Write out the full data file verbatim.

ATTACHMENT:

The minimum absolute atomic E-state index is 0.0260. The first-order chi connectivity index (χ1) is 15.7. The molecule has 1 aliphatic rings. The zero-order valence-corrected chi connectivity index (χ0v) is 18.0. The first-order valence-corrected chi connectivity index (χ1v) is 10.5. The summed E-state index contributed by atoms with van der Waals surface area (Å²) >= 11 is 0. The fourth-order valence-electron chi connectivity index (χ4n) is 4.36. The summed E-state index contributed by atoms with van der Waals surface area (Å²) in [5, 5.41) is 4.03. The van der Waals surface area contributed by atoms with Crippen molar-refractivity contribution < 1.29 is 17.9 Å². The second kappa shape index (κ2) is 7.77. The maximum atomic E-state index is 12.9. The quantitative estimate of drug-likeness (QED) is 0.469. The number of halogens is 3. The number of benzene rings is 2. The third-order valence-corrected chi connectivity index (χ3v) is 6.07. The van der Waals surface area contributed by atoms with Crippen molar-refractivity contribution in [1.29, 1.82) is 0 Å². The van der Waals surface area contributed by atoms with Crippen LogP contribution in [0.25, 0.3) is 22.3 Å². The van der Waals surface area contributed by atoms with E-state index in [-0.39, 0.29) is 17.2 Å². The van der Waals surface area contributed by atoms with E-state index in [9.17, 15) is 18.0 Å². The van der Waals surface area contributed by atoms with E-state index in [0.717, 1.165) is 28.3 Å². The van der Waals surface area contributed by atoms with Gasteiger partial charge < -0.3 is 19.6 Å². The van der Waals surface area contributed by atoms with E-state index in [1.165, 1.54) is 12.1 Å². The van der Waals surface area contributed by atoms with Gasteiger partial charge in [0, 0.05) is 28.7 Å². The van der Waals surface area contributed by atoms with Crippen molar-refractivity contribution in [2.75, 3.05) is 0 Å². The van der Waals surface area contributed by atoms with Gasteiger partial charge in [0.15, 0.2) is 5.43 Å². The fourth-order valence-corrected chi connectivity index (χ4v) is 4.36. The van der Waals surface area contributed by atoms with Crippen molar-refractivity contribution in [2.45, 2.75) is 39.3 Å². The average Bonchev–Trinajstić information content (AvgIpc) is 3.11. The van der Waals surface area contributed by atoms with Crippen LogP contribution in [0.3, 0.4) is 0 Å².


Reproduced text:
The minimum absolute atomic E-state index is 0.0260. The first-order chi connectivity index (χ1) is 15.7. The molecule has 1 aliphatic rings. The zero-order valence-corrected chi connectivity index (χ0v) is 18.0. The first-order valence-corrected chi connectivity index (χ1v) is 10.5. The summed E-state index contributed by atoms with van der Waals surface area (Å²) >= 11 is 0. The fourth-order valence-electron chi connectivity index (χ4n) is 4.36. The summed E-state index contributed by atoms with van der Waals surface area (Å²) in [5, 5.41) is 4.03. The van der Waals surface area contributed by atoms with Crippen molar-refractivity contribution < 1.29 is 17.9 Å². The second kappa shape index (κ2) is 7.77. The maximum atomic E-state index is 12.9. The quantitative estimate of drug-likeness (QED) is 0.469. The number of halogens is 3. The number of benzene rings is 2. The third-order valence-corrected chi connectivity index (χ3v) is 6.07. The van der Waals surface area contributed by atoms with Crippen molar-refractivity contribution in [1.29, 1.82) is 0 Å². The van der Waals surface area contributed by atoms with Crippen LogP contribution in [0.25, 0.3) is 22.3 Å². The van der Waals surface area contributed by atoms with E-state index in [-0.39, 0.29) is 17.2 Å². The van der Waals surface area contributed by atoms with E-state index in [9.17, 15) is 18.0 Å². The van der Waals surface area contributed by atoms with E-state index in [0.717, 1.165) is 28.3 Å². The van der Waals surface area contributed by atoms with Gasteiger partial charge < -0.3 is 19.6 Å². The van der Waals surface area contributed by atoms with E-state index in [1.165, 1.54) is 12.1 Å². The van der Waals surface area contributed by atoms with Gasteiger partial charge in [0, 0.05) is 28.7 Å². The van der Waals surface area contributed by atoms with Crippen molar-refractivity contribution in [2.75, 3.05) is 0 Å². The van der Waals surface area contributed by atoms with Gasteiger partial charge in [0.15, 0.2) is 5.43 Å². The fourth-order valence-corrected chi connectivity index (χ4v) is 4.36. The van der Waals surface area contributed by atoms with Crippen molar-refractivity contribution in [2.45, 2.75) is 39.3 Å². The average Bonchev–Trinajstić information content (AvgIpc) is 3.11. The van der Waals surface area contributed by atoms with Crippen LogP contribution in [0.3, 0.4) is 0 Å².